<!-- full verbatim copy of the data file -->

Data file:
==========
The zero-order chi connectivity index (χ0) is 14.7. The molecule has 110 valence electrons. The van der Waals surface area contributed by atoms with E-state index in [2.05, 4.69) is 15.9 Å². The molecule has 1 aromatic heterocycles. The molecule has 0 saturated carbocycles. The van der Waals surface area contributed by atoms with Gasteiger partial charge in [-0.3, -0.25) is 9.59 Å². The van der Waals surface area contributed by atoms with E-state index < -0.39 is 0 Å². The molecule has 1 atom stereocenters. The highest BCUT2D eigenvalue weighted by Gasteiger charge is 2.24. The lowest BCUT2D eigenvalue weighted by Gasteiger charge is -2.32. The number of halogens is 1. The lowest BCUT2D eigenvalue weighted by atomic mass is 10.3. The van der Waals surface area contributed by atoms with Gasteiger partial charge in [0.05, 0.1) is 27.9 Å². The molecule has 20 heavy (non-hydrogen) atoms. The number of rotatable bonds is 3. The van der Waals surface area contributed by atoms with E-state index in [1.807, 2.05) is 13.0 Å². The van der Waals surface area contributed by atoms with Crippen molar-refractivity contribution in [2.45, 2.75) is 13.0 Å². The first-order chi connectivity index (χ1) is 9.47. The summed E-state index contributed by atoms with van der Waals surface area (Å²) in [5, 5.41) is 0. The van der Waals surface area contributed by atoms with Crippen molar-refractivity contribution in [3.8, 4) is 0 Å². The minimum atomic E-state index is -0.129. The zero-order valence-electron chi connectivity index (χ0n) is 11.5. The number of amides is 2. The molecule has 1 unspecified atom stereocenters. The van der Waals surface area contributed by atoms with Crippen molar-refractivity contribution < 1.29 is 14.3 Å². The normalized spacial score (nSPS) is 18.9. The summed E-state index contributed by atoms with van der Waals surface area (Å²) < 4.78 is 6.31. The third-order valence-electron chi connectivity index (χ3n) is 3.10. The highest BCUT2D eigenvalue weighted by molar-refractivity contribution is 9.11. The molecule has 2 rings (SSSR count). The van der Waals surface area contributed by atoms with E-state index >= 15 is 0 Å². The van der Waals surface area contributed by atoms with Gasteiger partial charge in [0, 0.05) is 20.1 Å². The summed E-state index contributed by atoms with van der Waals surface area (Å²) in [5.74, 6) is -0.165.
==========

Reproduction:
The zero-order chi connectivity index (χ0) is 14.7. The molecule has 110 valence electrons. The van der Waals surface area contributed by atoms with E-state index in [2.05, 4.69) is 15.9 Å². The molecule has 1 aromatic heterocycles. The molecule has 0 saturated carbocycles. The van der Waals surface area contributed by atoms with Gasteiger partial charge in [-0.3, -0.25) is 9.59 Å². The van der Waals surface area contributed by atoms with E-state index < -0.39 is 0 Å². The molecule has 1 atom stereocenters. The highest BCUT2D eigenvalue weighted by Gasteiger charge is 2.24. The lowest BCUT2D eigenvalue weighted by Gasteiger charge is -2.32. The number of halogens is 1. The lowest BCUT2D eigenvalue weighted by atomic mass is 10.3. The van der Waals surface area contributed by atoms with Gasteiger partial charge in [0.05, 0.1) is 27.9 Å². The molecule has 20 heavy (non-hydrogen) atoms. The number of rotatable bonds is 3. The van der Waals surface area contributed by atoms with E-state index in [1.807, 2.05) is 13.0 Å². The van der Waals surface area contributed by atoms with Crippen molar-refractivity contribution in [2.45, 2.75) is 13.0 Å². The first-order chi connectivity index (χ1) is 9.47. The summed E-state index contributed by atoms with van der Waals surface area (Å²) in [5, 5.41) is 0. The van der Waals surface area contributed by atoms with Crippen molar-refractivity contribution in [3.8, 4) is 0 Å². The minimum atomic E-state index is -0.129. The zero-order valence-electron chi connectivity index (χ0n) is 11.5. The number of amides is 2. The molecule has 1 unspecified atom stereocenters. The van der Waals surface area contributed by atoms with Crippen molar-refractivity contribution < 1.29 is 14.3 Å². The normalized spacial score (nSPS) is 18.9. The summed E-state index contributed by atoms with van der Waals surface area (Å²) < 4.78 is 6.31. The third-order valence-electron chi connectivity index (χ3n) is 3.10. The highest BCUT2D eigenvalue weighted by molar-refractivity contribution is 9.11. The molecule has 2 rings (SSSR count). The van der Waals surface area contributed by atoms with E-state index >= 15 is 0 Å². The van der Waals surface area contributed by atoms with Gasteiger partial charge in [0, 0.05) is 20.1 Å². The summed E-state index contributed by atoms with van der Waals surface area (Å²) in [5.74, 6) is -0.165.